Evaluate(Assess): Day 5
A. Phonological Awareness: Go Noodle Clap It Out
I didn’t assess Phonological Awareness but I would do “Go Noodle Clap It Out” as a brain break, so the kids can get that component.
B. Phonics: Incorporate In Other Disciplines
I didn’t assess spelling on this day, but I’d try to incorporate in the other subjects or disciplines.
C. Vocabulary: Context Clues Assessment (5 to 20 minutes)
To assess vocabulary, I’d give the kids a story and they’d have to fill in the blanks with one of the weekly words.
Create/Synthesis: Day 5
A. Vocabulary: Draw A Picture/Write A Story/Info Text/Poem/Drama/Opinion
After the assessment was completed, I’d give the kids several options. They could draw a picture with a self-selected weekly word or write a story, Informational Text, Poem, Drama, or Opinion using one or many of their weekly words.
3. Methodology: T.P.R.I./Classroom Discussion/MAP Growth
To gather data. I used T.P.R.I., a Texas-based assessment which measures the kids foundational growth in Word Reading(Decoding), Graphemic Knowledge (Spelling), Vocabulary, Fluency and Comprehension. In addition to that, classroom discussion was used to measure vocabulary development.
MAP Growth was used as a measurement too, as well.
Below you will find the results.
4. Interim Results: Phonological Awareness and Phonics Growth
*I was able to test for phonological awareness virtually at the End of Year.
From the BOY(Beginning of Year) to the EOY(End of Year) my students grew 19.74 percent in their Phonological Awareness. Students who tested 90 percent or above in Word Reading don’t have to test again. They’re considered developed, so students could have grown five or ten percent more.
There were several glows.
- One student grew from 25 to 90 percent.
- One student grew from 30 to 80 percent
- As a class, only one student didn’t finish the year under 80 percent in Word Reading, but that student grew from 0 to 55 percent.
*I didn’t test my kids spelling in 4th nine weeks due to Covid-19 and not being in formal classroom.
In this graphic, you’ll see that my students grew 31.57 percent in Graphemic Knowledge (Spelling). The biggest jump was from the BOY to MOY–where the kids grew 19.21 percent.
There were several glows here, as well.
- One student grew from 15 to 80 percent.
- Another grew from 30 to 80 percent.
- Six students grew 40 percent.
- 11 out of my 19 students spelled at 80 percent proficiency.
5. Overall Results: Growth Above The Norm
To get a complete picture of the success of the “Word Power” routine, you have to look at my kids BOY 2019 to BOY 2020 MAP Growth. (Due to Covid-19, there was no MAP Growth assessment at the EOY.)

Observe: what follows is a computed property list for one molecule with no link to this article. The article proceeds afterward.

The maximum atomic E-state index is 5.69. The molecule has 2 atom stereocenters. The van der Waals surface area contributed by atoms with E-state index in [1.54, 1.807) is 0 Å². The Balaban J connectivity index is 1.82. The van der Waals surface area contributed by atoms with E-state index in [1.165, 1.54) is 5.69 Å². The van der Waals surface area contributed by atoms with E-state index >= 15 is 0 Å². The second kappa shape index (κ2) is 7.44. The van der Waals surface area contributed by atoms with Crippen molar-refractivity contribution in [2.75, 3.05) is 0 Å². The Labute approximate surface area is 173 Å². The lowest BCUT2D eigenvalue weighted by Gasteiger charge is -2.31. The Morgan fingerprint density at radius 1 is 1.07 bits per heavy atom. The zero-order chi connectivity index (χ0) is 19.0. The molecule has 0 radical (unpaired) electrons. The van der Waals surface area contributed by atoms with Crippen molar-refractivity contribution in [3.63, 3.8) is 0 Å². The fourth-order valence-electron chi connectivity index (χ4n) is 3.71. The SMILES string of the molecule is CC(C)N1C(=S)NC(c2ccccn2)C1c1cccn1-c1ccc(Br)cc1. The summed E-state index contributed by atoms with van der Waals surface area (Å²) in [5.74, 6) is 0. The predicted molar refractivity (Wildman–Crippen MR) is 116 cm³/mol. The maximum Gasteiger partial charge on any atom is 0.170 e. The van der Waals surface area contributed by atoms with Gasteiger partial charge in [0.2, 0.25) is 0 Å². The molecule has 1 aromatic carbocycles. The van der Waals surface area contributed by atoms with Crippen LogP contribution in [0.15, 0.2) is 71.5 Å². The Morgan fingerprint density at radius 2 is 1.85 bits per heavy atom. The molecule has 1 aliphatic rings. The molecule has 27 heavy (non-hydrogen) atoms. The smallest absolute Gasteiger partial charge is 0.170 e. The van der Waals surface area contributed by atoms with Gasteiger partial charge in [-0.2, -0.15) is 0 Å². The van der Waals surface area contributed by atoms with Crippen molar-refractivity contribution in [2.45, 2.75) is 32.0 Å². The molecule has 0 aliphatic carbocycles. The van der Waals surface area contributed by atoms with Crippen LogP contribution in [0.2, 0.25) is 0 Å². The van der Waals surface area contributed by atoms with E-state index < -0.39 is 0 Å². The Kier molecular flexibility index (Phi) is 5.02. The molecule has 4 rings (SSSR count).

Desegregating the data, the students grew 24 points, which equates to 2.4 years. As a class(198 average), they were a full year above the Norm (nationally average).
Naturally, there were glows here, too.
- One student grew 38 points(close to four years)
- Another grew 35 points.
- Nine students grew 20 points or more.
- Four students grew 35 points or more
*I took a sample size of 15 students–as a few students moved.
6. Discussion: Enhancing My Knowledge
Evaluating the routine and year, the main limitation was my lack of knowledge of the proper scope and sequence for Word Study instruction, which resulted in weekly words being a little random. Also, the age of the students(2nd Graders) didn’t allow me to embed writing as much as I would have preferred to do.
Additionally, if there were school assessments, I could have measured the kids vocabulary development through mastery of TEKS/Skills.
7. Conclusion: New Way of Doing Word Study
Based on the data, the “Word Power” program is an effective one. It can be improved, though, by following the proper Scope and Sequence for Phonics instruction, adding more activities and tracking data weekly. To further validate the method, I’ll use other educators from different grade-levels and environments.
This much is certain: Word Power is a new way of doing Word Study. It naturally embeds phonological awareness, phonics, vocabulary, writing, fluency while building reading skills. (All of the Daily 5 that the Reading Panel suggested in 2000.)
If you’re interested in learning more about “Word Power” or would like professional development conducted on the routine, email firstname.lastname@example.org
Jeremiah Short, Educator
Up Next: A Year In Bloom’s(Part 2): Reading